Class trumps gender

One of the biggest mistakes made by the Clinton campaign was assuming that Hillary would have the support of most women. This would be their first real chance at breaking the biggest “glass ceiling” of all, and their first real chance to end the “testosterone poisoning” that has fueled our domestic and foreign policy since the county’s founding. Best of all, she would provide a great model to show all young girls that they can do anything and achieve anything.

But it didn’t work out that way. It was women that gave Trump the election. White working class women. It turned out class was much more important than gender: white working class women voted 62% to 34% for Trump. If it had been 50-50, Clinton would have won the election.

Part of the explanation is that what “working class” actually signifies has changed. It once suggested productivity and sturdiness. Now it’s a euphemism for downwardly mobile and poor. This New Yorker piece notes,

“A significant part of the W.W.C. has succumbed to the ills that used to be associated with the black urban “underclass”: intergenerational poverty, welfare, debt, bankruptcy, out-of-wedlock births, trash entertainment, addiction, jail, social distrust, political cynicism, bad health, unhappiness, early death.”

Here in the People’s Republic of Cambridge, most of us are subject to the mis-perception that the “women’s vote” consists mainly of like minded sisters: progressive, educated feminists who mostly subscribe to similar views on issues. We think, in general, women will be pro-choice, favor stricter gun control, favor an Equal Rights Amendment, equal pay for equal work (perhaps even “comparable worth”), and so on. We naturally think that women would vote for a like-minded woman given the chance, and Hillary would be the perfect choice. So smart, so qualified, so committed to their causes.

In Cambridge, 650 women at the Harvard Business School united in their dislike of Trump and signed a letter denouncing their fellow HBS alumnus, Steve Bannon, who had been appointed Chief Strategist for Trump. It said,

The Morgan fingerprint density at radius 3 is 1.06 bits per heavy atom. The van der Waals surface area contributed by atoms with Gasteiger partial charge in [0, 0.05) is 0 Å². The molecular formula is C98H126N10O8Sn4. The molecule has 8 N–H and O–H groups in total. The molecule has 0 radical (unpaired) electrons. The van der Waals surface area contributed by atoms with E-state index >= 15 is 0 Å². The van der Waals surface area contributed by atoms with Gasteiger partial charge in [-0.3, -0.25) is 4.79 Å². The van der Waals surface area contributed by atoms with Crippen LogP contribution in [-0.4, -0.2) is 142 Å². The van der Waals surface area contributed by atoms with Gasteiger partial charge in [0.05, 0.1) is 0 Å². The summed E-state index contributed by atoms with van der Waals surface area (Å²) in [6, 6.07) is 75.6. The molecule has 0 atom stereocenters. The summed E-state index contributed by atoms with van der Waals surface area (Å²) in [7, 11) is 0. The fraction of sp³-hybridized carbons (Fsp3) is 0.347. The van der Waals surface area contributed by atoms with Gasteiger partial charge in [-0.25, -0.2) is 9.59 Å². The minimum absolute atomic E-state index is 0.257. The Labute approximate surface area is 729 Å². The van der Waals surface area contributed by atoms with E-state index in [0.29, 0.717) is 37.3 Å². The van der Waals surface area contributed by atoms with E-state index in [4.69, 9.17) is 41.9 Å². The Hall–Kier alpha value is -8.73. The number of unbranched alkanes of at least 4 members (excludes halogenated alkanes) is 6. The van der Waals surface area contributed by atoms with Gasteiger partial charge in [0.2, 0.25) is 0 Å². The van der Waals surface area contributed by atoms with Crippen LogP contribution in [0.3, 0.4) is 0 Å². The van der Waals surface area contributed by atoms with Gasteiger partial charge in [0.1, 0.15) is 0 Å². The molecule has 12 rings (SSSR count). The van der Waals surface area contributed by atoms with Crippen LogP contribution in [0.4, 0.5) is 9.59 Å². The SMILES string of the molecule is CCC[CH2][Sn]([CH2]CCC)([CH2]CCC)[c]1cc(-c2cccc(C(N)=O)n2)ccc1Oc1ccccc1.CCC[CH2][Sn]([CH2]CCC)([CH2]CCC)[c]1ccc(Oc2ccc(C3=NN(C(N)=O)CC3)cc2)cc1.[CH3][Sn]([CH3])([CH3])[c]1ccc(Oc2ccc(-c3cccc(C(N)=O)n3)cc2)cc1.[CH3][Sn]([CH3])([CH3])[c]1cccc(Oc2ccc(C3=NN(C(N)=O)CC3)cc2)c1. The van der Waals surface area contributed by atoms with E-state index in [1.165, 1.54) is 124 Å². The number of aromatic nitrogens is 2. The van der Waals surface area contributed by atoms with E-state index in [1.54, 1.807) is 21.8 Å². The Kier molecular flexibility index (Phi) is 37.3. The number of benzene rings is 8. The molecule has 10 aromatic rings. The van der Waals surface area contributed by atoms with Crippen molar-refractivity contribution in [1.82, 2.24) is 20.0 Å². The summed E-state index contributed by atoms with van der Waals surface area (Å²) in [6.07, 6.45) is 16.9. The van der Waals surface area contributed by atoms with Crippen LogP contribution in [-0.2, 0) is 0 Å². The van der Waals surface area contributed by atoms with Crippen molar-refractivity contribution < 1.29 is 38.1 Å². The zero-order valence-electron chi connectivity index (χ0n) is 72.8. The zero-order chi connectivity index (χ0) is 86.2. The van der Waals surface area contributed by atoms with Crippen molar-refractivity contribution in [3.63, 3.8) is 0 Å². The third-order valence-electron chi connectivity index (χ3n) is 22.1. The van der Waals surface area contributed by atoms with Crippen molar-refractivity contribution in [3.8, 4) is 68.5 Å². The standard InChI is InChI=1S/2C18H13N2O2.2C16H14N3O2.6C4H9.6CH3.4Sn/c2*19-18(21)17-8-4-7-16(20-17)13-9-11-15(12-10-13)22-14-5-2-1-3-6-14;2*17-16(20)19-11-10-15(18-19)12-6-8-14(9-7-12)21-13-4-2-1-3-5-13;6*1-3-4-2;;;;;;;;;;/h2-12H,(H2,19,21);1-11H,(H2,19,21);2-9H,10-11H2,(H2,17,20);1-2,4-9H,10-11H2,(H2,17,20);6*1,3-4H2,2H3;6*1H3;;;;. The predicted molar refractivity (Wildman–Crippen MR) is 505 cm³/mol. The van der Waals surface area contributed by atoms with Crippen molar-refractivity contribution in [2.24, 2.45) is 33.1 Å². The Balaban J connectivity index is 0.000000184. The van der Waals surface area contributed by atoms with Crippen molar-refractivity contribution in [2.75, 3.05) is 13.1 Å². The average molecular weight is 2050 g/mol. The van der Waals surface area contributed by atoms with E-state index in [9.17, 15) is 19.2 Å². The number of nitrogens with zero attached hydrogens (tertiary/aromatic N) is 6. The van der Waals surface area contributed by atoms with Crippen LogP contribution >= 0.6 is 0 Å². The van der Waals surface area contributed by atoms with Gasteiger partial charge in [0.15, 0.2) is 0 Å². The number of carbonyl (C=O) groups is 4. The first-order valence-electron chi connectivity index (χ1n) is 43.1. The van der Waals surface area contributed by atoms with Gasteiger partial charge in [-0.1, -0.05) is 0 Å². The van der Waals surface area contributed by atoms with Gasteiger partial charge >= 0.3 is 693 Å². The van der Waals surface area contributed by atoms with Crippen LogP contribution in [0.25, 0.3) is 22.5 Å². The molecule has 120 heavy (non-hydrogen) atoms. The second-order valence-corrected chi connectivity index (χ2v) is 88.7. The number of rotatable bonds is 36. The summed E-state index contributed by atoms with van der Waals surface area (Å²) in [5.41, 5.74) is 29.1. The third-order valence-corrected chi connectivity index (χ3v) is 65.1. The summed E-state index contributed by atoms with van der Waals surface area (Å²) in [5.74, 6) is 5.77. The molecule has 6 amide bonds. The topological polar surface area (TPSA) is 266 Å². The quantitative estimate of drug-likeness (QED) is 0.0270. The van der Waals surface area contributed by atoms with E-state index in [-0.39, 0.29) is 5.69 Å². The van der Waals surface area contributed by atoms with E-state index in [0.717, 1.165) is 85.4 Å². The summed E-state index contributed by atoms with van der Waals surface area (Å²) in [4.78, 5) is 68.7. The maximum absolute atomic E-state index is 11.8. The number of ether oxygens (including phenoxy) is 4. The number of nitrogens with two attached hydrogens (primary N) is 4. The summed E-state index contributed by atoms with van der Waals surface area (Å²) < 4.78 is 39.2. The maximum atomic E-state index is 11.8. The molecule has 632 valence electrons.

We are female graduates and current students of Harvard Business School. We represent a wide range of religions, ethnicities and professions. We are daughters, sisters and mothers; native-born Americans and immigrants; Republicans and Democrats.

Mr. Bannon has been described as one of the chief architects of the alt-right movement, a movement that preaches white nationalism, racism, misogyny and hatred. He has repeatedly put forth hateful rhetoric against women, including a radio interview in which he referred to progressive, educated women as “a bunch of dykes.”

But the “wide range”of the women inside H.B.S. is not as wide as they think. Outside Cambridge, in the real world, things are very different. This excellent article, also from the Harvard Business Review explains a lot about Trump’s appeal, the “culture gap”, and why class is more important than gender.

One little-known element of that gap is that the white working class (WWC) resents professionals but admires the rich. Class migrants (white-collar professionals born to blue-collar families) report that “professional people were generally suspect” and that managers are college kids “who don’t know shit about how to do anything but are full of ideas about how I have to do my job,” said Alfred Lubrano in Limbo. Barbara Ehrenreich recalled in 1990 that her blue-collar dad “could not say the word doctor without the virtual prefix quack. Lawyers were shysters…and professors were without exception phonies.” Annette Lareau found tremendous resentment against teachers, who were perceived as condescending and unhelpful.

Hillary Clinton epitomizes the dorky arrogance and smugness of the professional elite. The dorkiness: the pantsuits. The arrogance: the email server. The smugness: the basket of deplorables. Worse, her mere presence rubs it in that even women from her class can treat working-class men with disrespect. Look at how she condescends to Trump as unfit to hold the office of the presidency and dismisses his supporters as racist, sexist, homophobic, or xenophobic.

The lesson here may be that the interests of women and men are, in fact, not nearly as far apart as we thought. But the interests of the “elites” are completely different than the interests of the “working class”.

Check out this article from the New York Times just yesterday, explaining the rationale that various women had for preferring Trump. Prepare to be disheartened.

OK, I get it. I get why someone like Hillary is so unappealing to so many men and, yes, so many women. I really do. But it still must be asked, is there no better alternative than a dishonest, impulsive, narcissistic, belligerent con-artist?

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